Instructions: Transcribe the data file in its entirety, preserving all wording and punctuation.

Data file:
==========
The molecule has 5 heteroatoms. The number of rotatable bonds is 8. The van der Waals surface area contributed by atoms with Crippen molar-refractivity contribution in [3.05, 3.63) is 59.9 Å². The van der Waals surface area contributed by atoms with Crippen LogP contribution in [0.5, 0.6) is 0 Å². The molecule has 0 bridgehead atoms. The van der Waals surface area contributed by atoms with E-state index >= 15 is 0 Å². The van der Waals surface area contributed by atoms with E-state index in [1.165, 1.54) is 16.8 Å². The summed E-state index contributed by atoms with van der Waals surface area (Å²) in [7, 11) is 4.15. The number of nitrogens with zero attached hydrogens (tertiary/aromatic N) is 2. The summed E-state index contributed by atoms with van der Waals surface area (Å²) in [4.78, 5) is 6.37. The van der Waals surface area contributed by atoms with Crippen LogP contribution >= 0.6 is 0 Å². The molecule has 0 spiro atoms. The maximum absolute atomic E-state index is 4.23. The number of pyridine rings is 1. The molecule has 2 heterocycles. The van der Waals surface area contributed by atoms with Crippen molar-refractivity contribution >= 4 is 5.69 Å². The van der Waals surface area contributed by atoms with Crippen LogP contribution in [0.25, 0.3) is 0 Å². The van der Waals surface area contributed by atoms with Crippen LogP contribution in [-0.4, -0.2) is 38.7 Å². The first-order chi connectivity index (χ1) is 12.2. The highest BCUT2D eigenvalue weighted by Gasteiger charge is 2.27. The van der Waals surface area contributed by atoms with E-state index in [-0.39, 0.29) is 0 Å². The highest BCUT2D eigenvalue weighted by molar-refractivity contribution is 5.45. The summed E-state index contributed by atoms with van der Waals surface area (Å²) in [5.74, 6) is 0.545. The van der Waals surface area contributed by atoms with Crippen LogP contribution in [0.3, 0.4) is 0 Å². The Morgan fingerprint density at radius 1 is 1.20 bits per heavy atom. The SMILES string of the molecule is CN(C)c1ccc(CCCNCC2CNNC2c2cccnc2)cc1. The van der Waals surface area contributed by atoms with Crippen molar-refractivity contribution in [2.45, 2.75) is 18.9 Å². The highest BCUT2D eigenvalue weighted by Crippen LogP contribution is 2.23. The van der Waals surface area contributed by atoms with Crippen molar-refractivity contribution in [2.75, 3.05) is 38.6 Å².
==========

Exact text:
The molecule has 5 heteroatoms. The number of rotatable bonds is 8. The van der Waals surface area contributed by atoms with Crippen molar-refractivity contribution in [3.05, 3.63) is 59.9 Å². The van der Waals surface area contributed by atoms with Crippen LogP contribution in [0.5, 0.6) is 0 Å². The molecule has 0 bridgehead atoms. The van der Waals surface area contributed by atoms with E-state index >= 15 is 0 Å². The van der Waals surface area contributed by atoms with E-state index in [1.165, 1.54) is 16.8 Å². The summed E-state index contributed by atoms with van der Waals surface area (Å²) in [7, 11) is 4.15. The number of nitrogens with zero attached hydrogens (tertiary/aromatic N) is 2. The summed E-state index contributed by atoms with van der Waals surface area (Å²) in [4.78, 5) is 6.37. The van der Waals surface area contributed by atoms with Crippen LogP contribution >= 0.6 is 0 Å². The molecule has 0 spiro atoms. The maximum absolute atomic E-state index is 4.23. The number of pyridine rings is 1. The molecule has 2 heterocycles. The van der Waals surface area contributed by atoms with Crippen molar-refractivity contribution >= 4 is 5.69 Å². The van der Waals surface area contributed by atoms with Crippen LogP contribution in [0.25, 0.3) is 0 Å². The van der Waals surface area contributed by atoms with Crippen LogP contribution in [-0.4, -0.2) is 38.7 Å². The first-order chi connectivity index (χ1) is 12.2. The highest BCUT2D eigenvalue weighted by Gasteiger charge is 2.27. The van der Waals surface area contributed by atoms with E-state index in [-0.39, 0.29) is 0 Å². The highest BCUT2D eigenvalue weighted by molar-refractivity contribution is 5.45. The summed E-state index contributed by atoms with van der Waals surface area (Å²) in [5.74, 6) is 0.545. The van der Waals surface area contributed by atoms with Crippen LogP contribution in [0.3, 0.4) is 0 Å². The Morgan fingerprint density at radius 1 is 1.20 bits per heavy atom. The SMILES string of the molecule is CN(C)c1ccc(CCCNCC2CNNC2c2cccnc2)cc1. The van der Waals surface area contributed by atoms with Crippen molar-refractivity contribution in [2.45, 2.75) is 18.9 Å². The highest BCUT2D eigenvalue weighted by Crippen LogP contribution is 2.23. The van der Waals surface area contributed by atoms with Crippen molar-refractivity contribution in [2.75, 3.05) is 38.6 Å².